Once you can run a distance, your next goal is to run it as fast as you can. To do that we need to pace it correctly. We've all been at races and seen someone fly off at the start only to blow up later and finish slowly... and be honest we've probably all done it ourselves too. Sometimes it's important to remember the story of the tortoise and the hare!
The biggest difference between a beginner runner and a more experienced competitive runner is with respect to training. A more experience runner will train at different speeds and have a better appreciation for paces. A good club runner should be able to tell the difference of a couple of seconds on a 400m lap. We'll look at pacing in more detail in a future article but for now, it's best to try and run at an even pace (effort level) throughout a race (ignoring negative splits for now). The best way is to practice at a pace, and understand what that feels like (e.g. breathing, stride length, arms, effort level etc) without having to refer to a garmin or watch.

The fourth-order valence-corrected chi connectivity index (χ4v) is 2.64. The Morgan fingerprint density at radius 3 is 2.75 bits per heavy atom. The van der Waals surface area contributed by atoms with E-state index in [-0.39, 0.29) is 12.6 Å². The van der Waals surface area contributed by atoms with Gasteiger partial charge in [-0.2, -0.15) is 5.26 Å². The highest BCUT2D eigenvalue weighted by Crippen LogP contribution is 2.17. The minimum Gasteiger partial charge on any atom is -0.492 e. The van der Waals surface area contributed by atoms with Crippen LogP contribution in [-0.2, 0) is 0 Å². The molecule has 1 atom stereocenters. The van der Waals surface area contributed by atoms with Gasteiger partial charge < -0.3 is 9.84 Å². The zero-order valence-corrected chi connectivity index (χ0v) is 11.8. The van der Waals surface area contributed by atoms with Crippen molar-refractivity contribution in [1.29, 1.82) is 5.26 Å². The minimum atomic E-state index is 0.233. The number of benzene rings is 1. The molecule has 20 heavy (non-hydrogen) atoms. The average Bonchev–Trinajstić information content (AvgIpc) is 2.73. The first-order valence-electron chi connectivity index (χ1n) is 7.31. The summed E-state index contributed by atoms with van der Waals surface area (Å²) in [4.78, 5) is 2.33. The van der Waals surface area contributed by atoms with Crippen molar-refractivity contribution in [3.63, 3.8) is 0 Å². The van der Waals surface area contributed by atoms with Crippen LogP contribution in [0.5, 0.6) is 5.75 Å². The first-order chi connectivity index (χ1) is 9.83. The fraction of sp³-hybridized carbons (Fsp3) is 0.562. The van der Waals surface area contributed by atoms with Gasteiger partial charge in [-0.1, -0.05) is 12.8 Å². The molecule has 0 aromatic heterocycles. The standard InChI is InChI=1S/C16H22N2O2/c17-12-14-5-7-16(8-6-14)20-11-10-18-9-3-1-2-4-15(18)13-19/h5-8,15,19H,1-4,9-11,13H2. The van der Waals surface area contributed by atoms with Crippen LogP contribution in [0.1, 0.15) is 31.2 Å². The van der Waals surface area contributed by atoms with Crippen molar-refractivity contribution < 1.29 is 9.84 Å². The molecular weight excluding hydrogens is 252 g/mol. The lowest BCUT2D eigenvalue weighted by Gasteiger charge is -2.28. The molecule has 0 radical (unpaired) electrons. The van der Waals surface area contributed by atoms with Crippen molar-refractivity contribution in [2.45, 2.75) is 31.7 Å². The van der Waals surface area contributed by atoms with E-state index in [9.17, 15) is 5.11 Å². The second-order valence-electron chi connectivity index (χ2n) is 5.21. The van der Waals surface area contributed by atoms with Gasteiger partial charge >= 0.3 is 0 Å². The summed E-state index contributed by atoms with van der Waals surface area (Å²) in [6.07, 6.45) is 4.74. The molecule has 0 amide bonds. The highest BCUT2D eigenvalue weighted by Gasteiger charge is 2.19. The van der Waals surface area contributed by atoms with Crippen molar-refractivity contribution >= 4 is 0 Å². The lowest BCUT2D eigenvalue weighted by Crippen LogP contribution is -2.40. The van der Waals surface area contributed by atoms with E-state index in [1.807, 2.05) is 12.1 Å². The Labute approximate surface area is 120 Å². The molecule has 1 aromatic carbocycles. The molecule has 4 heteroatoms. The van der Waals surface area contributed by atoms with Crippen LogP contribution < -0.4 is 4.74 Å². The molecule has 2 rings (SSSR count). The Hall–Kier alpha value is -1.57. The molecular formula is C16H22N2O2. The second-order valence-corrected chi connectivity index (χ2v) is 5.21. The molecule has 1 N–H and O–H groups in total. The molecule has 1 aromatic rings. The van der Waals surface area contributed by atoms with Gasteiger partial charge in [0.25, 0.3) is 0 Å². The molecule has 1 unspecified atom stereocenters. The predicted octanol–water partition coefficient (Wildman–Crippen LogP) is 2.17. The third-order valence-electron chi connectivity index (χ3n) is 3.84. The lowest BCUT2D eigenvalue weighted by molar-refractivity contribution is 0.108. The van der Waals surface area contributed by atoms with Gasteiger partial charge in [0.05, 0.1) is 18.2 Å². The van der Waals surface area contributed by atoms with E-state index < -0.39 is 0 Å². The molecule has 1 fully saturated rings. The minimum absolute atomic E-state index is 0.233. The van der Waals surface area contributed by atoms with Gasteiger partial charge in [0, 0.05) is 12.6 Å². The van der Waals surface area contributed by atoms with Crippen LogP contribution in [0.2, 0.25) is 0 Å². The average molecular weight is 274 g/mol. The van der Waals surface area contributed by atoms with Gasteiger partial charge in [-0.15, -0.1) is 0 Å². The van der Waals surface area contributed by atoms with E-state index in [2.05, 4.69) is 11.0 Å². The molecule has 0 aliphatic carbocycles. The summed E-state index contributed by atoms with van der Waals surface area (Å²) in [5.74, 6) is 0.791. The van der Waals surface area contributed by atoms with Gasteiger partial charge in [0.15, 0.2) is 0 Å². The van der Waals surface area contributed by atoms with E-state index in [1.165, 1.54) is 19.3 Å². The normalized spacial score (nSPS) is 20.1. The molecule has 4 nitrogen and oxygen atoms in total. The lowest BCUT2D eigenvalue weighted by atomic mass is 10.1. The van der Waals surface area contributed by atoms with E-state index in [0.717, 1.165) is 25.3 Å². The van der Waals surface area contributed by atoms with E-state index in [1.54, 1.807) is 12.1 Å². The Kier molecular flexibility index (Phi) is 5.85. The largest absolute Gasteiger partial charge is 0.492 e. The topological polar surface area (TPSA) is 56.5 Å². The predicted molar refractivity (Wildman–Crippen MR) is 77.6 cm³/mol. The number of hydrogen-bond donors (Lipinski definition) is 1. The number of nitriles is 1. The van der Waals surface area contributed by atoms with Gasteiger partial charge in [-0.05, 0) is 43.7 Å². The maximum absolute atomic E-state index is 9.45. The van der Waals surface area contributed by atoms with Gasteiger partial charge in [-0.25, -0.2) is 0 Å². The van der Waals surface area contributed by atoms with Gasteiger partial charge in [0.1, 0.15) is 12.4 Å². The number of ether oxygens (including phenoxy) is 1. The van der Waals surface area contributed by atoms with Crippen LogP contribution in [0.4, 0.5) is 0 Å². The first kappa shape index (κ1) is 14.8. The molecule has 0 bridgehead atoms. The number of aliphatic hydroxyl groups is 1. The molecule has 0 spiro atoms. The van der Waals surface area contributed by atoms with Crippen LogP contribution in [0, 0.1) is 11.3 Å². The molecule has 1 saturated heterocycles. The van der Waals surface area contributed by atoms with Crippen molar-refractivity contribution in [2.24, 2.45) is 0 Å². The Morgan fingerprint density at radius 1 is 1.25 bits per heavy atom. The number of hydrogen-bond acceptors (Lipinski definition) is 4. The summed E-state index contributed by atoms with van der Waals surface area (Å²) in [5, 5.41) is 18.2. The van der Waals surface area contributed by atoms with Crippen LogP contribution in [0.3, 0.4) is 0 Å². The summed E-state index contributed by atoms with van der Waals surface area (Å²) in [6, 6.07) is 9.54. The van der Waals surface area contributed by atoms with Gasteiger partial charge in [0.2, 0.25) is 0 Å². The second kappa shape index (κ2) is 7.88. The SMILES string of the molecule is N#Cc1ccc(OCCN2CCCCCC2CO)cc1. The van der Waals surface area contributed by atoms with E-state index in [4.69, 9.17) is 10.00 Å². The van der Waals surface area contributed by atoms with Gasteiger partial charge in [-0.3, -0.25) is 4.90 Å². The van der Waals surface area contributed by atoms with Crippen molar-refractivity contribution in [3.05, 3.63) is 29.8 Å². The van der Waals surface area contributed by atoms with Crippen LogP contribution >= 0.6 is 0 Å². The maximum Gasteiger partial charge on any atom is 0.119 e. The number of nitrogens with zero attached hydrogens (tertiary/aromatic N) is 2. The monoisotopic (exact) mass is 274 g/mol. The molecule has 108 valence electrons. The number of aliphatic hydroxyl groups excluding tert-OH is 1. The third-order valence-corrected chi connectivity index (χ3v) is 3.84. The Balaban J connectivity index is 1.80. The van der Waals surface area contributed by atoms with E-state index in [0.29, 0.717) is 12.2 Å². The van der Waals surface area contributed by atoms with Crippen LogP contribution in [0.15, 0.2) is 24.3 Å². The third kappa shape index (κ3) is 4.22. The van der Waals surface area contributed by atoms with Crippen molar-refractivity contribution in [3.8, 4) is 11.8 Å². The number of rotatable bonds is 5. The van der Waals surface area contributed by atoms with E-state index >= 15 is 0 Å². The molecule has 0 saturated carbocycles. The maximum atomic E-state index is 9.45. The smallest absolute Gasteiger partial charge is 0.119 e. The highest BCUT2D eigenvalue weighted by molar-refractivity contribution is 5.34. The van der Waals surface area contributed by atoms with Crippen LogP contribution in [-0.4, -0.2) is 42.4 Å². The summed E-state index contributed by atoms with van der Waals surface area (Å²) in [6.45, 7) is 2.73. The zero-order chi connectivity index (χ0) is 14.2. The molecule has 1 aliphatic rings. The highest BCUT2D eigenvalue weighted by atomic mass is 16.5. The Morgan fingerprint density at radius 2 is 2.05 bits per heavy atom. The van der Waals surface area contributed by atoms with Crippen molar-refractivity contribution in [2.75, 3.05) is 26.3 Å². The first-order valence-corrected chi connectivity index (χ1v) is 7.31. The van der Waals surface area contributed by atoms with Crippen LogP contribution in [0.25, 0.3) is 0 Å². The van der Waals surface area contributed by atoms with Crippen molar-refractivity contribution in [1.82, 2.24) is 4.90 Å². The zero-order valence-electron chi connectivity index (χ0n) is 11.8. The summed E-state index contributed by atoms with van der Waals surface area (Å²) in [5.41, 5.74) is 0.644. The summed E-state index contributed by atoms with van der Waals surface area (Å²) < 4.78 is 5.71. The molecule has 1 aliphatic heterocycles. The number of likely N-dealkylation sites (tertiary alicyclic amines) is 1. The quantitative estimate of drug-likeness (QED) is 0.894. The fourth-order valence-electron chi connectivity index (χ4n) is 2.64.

To help people, we've set out paces for 5k & 10km below. We've taken a wide spread of times and set out what their equivalent is at 400m, 800m, 1km and 1-mile. This makes it easier for you to practice and understand what that pace feels like:
5KM PACING (16-35min Finish Times)
5KM PACING (36-50mins)
10KM PACING (31 - 45mins)
10K PACING (46 - 60mins)
10K PACING (61 - 75mins)
10K PACING (76 - 90mins)
TIP: If not at a track use a car, bike, route planner or garmin to mark out distances (e.g. by reference to tree/gate/sign/bus-stope/feature etc). Alternatively ask experienced runners, very often they will know some distance markers. There may even be physical markings already, the tow-path has small white markings coming in from both sides every 400m, plus parkrun venues will often have 1km markings in place.